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Couple of suggestions, first, regarding the speaker. You didn't mention your speaker impedance, and with only a 6V supply, you'd certainly want to use an 8 ohm speaker as opposed to 16 ohms to get the most out of it. But that aside, you correctly point out that that the speaker may be the cause of at least some of your headache. Indeed, it has been said over and over that the biggest improvement to any sound system will be realized by improving the speakers. So that said, you may want to connect your circuit to a low power 8 ohm "bookshelf" speaker whose sound you already know to be acceptable. Its simply a matter of removing as may "unknowns" from a circuit under development, so you con concentrate on less problems at once.

Next, from the LM386 data sheet (available free from TI ), I can see that the capacitor at pins 1-8 is setting your circuit up for the maximum gain of 200. That's a LOT of gain, and high gain opens up any monolithic amplifier circuit up to all kinds of stability issues, especially if this circuit is being built up on a development breadboard, where unwanted antennas and non shielded conductor paths abound. If you were to scope the output, you shouldn't be surprised to see all kinds of unwanted high frequency pickup or even oscillations, which although inaudible could still wreak havoc with your sound quality. So consider opening this path entirely. With pins 1-8 unused, your gain is only 20, which should immediately improve the situation. If you really need a gain of 200, you can revisit that requirement once you have a stable and acceptable level of distortion at the lower gain.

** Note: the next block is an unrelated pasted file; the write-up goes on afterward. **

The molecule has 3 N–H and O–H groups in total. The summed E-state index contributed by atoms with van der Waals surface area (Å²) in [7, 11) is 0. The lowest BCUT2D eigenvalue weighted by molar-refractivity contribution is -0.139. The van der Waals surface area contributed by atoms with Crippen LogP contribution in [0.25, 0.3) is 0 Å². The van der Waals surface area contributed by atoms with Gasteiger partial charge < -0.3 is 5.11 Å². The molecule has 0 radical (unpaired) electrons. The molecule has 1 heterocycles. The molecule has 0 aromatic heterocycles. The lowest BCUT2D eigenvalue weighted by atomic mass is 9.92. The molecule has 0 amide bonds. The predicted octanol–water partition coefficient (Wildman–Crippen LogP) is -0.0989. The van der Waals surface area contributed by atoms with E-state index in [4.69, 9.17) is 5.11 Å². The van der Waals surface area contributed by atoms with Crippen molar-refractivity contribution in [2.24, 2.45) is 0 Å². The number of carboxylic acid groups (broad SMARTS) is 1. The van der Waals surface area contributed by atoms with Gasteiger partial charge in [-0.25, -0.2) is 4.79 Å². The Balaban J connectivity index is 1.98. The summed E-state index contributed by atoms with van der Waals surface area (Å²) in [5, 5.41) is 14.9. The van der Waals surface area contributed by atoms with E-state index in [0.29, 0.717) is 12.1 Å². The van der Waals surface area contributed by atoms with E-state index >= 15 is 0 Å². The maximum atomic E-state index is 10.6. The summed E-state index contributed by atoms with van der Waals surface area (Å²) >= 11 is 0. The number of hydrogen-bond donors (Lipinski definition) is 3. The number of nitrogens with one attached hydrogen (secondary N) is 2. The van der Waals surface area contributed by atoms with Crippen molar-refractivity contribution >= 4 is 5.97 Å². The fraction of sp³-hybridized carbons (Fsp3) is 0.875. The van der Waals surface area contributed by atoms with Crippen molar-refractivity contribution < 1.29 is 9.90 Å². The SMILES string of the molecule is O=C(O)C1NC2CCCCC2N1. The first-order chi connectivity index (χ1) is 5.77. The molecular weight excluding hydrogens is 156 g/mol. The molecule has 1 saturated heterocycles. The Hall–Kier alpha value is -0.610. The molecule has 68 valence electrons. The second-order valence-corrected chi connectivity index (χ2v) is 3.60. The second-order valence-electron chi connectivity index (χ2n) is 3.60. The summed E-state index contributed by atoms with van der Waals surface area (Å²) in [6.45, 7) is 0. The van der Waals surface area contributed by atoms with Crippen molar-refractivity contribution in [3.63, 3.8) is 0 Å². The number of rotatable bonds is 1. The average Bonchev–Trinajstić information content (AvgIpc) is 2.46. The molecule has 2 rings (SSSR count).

Now lets talk about your input. When you ask for any guidance in designing an amplifier, you have to specify your "gazintas and gazoutas". Just a silly way of saying you have to tell what your inputs and outputs are expected to be. We already know the output will drive a loudspeaker, but what about the input? If, for example, you are taking input from a headphone output on an MP3 player, then you have a very low impedance (and hence quiet) input to work with, that requires little if any voltage gain. If you are taking input from a dynamic microphone, again at least you have a low impedance to work with, which is apt to be fairly noise immune, BUT... you may need more gain. If you are taking input from a high impedance source like a Pizzo crystal sensor, then you really have a high impedance source that will require significant shielding, to avoid picking up everything from nearby electric switches to radio stations.

So, since you didn't say, I'm going to suggest we start by ground referencing your (-) input (pin 2), and adding an audio taper 10K Potentiometer to the (+) input (pin 3), as in the below, wired as close to the IC as possible.

Minimum parts LM386 circuit recommendation, from the TI data sheet